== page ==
Press Release: May 17, 2024

Friday Field Notes

Check out the latest updates from our missionaries!


A marvelous part of being an adjunct missionary with LBT is that I didn’t have to give up the passion of my heart, which is being a small part of people getting God’s Word in their heart language. Together with that privilege, I can enjoy time with my family – children, grandchildren, and now great-grandchildren – and yet be aware and rejoice when a new group of people are having and using God’s Word in their heart language. Each story is similar and yet unique.

Another blessing is staying in touch with dear people like you who make this ministry possible through your gifts, prayers, and words of encouragement. You are and have been precious to me for so many years.


The Bandi team recently checked Leviticus. Several verses like 18:7 and following and 20:19-20 took special care because their familial terms do not match Hebrew or English. Here are their terms:
ndiyá = older sibling of same sex
ndéɣe = younger sibling of same sex
heela = sibling of opposite sex no matter age
kíỹa = mother’s brother
téna = father’s sister
njee = mother but can also refer to any woman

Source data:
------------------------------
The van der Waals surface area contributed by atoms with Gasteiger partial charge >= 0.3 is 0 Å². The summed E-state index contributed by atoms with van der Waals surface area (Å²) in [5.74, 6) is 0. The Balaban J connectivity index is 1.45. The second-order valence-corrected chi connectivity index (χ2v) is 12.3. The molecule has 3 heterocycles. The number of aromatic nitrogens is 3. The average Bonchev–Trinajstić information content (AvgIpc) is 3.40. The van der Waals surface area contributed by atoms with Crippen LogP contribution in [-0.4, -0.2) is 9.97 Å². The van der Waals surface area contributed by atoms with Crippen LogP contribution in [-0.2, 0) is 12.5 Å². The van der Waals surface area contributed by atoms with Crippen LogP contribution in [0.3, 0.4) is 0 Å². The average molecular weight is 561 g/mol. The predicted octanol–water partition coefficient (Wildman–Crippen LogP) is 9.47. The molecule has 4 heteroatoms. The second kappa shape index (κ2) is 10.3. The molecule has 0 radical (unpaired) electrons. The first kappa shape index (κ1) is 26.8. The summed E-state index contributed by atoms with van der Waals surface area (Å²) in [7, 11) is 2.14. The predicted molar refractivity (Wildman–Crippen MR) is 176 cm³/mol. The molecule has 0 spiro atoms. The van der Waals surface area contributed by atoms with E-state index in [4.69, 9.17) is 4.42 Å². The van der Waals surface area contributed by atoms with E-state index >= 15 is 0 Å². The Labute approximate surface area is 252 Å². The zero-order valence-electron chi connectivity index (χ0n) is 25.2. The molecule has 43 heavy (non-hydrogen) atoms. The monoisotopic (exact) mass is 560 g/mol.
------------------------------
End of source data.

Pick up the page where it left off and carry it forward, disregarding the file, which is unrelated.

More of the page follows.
who cares for you including aunts
kɛɛɣɛ = father
Other uncles must be phrased as father’s older or
younger brother and aunts as mother’s older or younger sister.


Eshinee spent January in Ethiopia teaching linguistics at the Mekane Yesus Seminary[…]

Of the design of the course, Eshinee says, “Linguistics has typically been taught like, ‘here are all the features you could ever possibly find in a language… got any of those?’ This makes sense if you’re teaching someone who is monolingual or who is intending to write academic papers. We were trying something new.” Eshinee and Michael presented major language categories in very general terms, with little special terminology. Rather than telling the students everything they might find, the students were encouraged to engage and discover what features were actually there in their own language and in the languages of their classmates. This was no mean feat; there were 15 different languages spoken among these
20 students.

On the first day, they learned each other’s letters and alphabet with word examples. Day two, they talked about how languages have words for people, places, and things (i.e., nouns), including both things which can be seen and things which cannot be seen. They then spent time collecting nouns from their partner and looking for patterns. Using plain English, they described what they were seeing in a “special features” area on their homework handout.

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